Tuesday, June 12, 2012

The Australian Christian Lobby has called on the Greens and gay activists to tone down the language they are using publicly in the marriage debate.

Mr Wallace said he could not understand why those who claim to be “hurt” by the Prime Minister’s respectful confirmation of marriage on the ABC Q & A programme last night, could at the same time maintain the level of abuse that is levelled at defenders of marriage.

“As a Christian I am not just hurt but deeply offended to be constantly referred to as a “gay hater” and worse by activists as they pursue their relentless campaign to impugn character and reputation,” said Mr Wallace.

“Many Christians will hate alcohol or problem gambling, and are critical of it, but they love the problem gambler and the alcoholic which is why they reach out to them nightly on our streets.

“ACL believes in marriage and does so without employing the hate language that supporters of marriage are subjected to daily from gay activists and even today as Sarah Hanson-Young did in calling ACL’s campaign a ‘hate campaign’,” said Mr Wallace.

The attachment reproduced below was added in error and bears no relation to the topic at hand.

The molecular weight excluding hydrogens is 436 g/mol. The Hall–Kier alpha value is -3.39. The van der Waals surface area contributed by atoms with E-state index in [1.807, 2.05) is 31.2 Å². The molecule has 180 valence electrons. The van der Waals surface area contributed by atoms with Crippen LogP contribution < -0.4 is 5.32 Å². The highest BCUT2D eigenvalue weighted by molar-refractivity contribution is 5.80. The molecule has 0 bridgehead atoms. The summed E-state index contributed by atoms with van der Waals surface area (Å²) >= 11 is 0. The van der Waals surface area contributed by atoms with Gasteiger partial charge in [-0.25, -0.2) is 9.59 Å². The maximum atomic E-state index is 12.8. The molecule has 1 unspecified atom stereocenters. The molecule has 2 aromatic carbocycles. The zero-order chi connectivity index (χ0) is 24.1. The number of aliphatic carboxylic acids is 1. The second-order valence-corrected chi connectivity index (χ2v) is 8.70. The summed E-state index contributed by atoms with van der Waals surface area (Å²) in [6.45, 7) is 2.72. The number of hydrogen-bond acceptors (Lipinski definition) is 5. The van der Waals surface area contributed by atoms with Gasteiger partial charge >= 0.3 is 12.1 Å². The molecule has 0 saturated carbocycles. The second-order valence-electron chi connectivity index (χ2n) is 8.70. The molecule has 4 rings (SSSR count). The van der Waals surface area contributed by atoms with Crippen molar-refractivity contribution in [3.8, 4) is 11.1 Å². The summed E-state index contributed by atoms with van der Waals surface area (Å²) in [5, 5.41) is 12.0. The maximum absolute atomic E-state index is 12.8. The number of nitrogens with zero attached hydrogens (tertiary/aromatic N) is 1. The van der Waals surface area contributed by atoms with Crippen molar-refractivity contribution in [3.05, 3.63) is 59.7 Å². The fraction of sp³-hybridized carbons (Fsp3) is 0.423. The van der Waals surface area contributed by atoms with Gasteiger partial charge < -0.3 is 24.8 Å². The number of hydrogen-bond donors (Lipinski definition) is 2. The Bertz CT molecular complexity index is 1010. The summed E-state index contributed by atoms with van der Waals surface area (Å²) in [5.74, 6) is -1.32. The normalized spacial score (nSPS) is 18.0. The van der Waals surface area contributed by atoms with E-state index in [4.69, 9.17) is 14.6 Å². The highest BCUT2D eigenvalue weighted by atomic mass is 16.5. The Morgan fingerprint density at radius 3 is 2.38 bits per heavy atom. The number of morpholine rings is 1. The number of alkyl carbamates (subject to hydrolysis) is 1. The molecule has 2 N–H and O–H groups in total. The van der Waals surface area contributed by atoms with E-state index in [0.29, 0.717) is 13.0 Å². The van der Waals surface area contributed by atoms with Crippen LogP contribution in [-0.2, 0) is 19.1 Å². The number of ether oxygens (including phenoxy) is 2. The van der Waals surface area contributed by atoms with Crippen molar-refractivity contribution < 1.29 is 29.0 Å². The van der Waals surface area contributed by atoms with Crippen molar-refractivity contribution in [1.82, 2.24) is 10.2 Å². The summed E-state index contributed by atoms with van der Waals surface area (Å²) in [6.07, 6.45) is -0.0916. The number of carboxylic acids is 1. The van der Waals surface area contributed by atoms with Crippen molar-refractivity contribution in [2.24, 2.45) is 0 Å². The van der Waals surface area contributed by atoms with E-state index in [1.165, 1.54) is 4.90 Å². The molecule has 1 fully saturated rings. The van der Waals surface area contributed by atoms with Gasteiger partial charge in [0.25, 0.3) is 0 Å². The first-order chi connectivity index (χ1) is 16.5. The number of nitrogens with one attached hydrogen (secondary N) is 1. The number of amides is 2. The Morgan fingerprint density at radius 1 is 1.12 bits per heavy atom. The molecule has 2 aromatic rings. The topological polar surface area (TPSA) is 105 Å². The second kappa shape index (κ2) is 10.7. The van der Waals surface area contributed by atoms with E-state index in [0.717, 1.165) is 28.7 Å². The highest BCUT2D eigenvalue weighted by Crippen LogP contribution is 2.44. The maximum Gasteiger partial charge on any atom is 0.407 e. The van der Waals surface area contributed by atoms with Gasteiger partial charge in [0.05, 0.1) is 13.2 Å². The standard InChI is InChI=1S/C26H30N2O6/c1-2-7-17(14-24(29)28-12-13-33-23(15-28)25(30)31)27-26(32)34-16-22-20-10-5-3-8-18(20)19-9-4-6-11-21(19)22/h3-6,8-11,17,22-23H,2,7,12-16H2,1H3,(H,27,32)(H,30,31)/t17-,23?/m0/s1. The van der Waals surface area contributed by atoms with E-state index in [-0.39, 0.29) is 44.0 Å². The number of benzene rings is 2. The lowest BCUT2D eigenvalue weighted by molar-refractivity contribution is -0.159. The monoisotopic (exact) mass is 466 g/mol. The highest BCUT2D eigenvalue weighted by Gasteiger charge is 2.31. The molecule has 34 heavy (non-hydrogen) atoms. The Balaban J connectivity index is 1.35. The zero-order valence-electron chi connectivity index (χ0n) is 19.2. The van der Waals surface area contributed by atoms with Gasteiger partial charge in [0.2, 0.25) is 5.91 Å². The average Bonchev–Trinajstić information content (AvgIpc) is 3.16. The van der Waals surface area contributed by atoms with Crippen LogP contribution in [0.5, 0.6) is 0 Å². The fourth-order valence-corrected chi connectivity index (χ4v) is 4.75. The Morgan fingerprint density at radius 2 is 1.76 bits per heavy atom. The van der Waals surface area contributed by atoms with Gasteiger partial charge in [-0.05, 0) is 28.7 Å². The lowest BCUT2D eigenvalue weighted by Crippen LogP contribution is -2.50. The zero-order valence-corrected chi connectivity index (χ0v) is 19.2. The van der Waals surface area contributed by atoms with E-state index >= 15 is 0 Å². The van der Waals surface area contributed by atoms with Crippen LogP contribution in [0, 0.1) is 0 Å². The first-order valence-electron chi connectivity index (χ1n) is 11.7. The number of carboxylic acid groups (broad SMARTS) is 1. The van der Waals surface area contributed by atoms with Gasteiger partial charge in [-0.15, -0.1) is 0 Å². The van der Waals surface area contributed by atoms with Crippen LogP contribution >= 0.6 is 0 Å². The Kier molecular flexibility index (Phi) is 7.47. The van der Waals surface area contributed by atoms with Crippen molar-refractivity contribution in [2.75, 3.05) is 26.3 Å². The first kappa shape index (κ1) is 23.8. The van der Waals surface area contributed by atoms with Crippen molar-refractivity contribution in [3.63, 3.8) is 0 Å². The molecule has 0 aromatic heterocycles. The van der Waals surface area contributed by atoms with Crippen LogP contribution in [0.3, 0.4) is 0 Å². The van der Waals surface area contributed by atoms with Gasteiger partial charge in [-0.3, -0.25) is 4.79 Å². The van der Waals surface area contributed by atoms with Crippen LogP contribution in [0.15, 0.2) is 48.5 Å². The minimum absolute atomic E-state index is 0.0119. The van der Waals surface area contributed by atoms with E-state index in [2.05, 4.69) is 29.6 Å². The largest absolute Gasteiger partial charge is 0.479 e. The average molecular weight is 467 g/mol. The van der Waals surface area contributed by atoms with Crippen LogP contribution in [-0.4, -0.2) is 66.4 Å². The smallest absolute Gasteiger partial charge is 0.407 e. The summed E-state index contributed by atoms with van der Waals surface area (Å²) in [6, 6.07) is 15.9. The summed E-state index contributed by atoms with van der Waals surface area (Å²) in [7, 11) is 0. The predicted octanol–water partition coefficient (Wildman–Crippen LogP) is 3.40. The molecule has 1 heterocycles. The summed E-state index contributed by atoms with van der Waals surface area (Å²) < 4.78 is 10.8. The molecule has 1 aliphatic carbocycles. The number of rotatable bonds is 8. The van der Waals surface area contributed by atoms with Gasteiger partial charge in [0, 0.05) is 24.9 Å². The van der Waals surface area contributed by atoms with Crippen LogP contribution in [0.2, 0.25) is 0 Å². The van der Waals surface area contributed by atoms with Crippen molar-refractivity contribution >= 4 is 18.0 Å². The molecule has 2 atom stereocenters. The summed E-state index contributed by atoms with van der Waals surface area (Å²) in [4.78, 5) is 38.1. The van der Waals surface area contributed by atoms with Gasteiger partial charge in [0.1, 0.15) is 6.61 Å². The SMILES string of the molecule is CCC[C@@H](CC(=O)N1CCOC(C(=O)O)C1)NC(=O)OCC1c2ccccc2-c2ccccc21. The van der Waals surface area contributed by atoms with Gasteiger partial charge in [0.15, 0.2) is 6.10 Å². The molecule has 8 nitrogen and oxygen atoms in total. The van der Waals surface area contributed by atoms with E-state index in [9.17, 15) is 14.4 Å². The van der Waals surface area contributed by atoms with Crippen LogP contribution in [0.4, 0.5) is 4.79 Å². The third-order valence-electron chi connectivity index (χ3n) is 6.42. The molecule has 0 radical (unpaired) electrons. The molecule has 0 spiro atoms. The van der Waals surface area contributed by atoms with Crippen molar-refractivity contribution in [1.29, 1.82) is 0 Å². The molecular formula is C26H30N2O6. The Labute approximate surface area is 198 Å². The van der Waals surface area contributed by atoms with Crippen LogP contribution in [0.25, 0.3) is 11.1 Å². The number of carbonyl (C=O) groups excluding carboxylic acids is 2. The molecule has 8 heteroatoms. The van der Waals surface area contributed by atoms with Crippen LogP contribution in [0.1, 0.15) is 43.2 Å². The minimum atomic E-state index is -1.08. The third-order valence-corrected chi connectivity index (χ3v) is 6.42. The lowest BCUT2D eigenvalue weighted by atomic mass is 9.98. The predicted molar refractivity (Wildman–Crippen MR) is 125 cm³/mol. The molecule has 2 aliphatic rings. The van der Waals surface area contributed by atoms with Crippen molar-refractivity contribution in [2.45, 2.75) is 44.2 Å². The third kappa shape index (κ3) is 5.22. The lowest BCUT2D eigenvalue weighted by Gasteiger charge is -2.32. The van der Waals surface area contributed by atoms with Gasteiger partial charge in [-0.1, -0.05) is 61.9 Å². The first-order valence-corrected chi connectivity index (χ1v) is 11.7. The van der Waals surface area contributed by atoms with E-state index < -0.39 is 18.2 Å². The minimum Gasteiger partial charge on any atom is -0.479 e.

“If there is any honesty in the media, it must hold Ms Hanson-Young to account for this and her claim that the lobby represents nobody, when Channel 7’s Sunrise admitted last Saturday that it had received over 15,000 emails – 90 per cent of which were critical of its activism and largely attribute by Sunrise to ACL supporters.”

“I and the ACL do not hate anyone, let alone same-sex attracted people. Using pejoratives like ‘haters’ and ‘extremists’ to describe ACL is tantamount to intimidation tactics designed to cause us and others to stand aside from the debate,” Mr Wallace said.

“There is a legitimate public debate going on in this nation about changing the definition of marriage. Taking a position on either side of this debate doesn’t make anyone a hater or an extremist,” Mr Wallace said.

Mr Wallace also praised Prime Minister Julia Gillard for the defence of marriage she gave on Q&A last night.

“While the activist Geoff Thomas was heartfelt in his concern, the PM was right to point out that his claims about inequality were wrong following law reform supporting same-sex couples passed in 2008,” Mr Wallace said.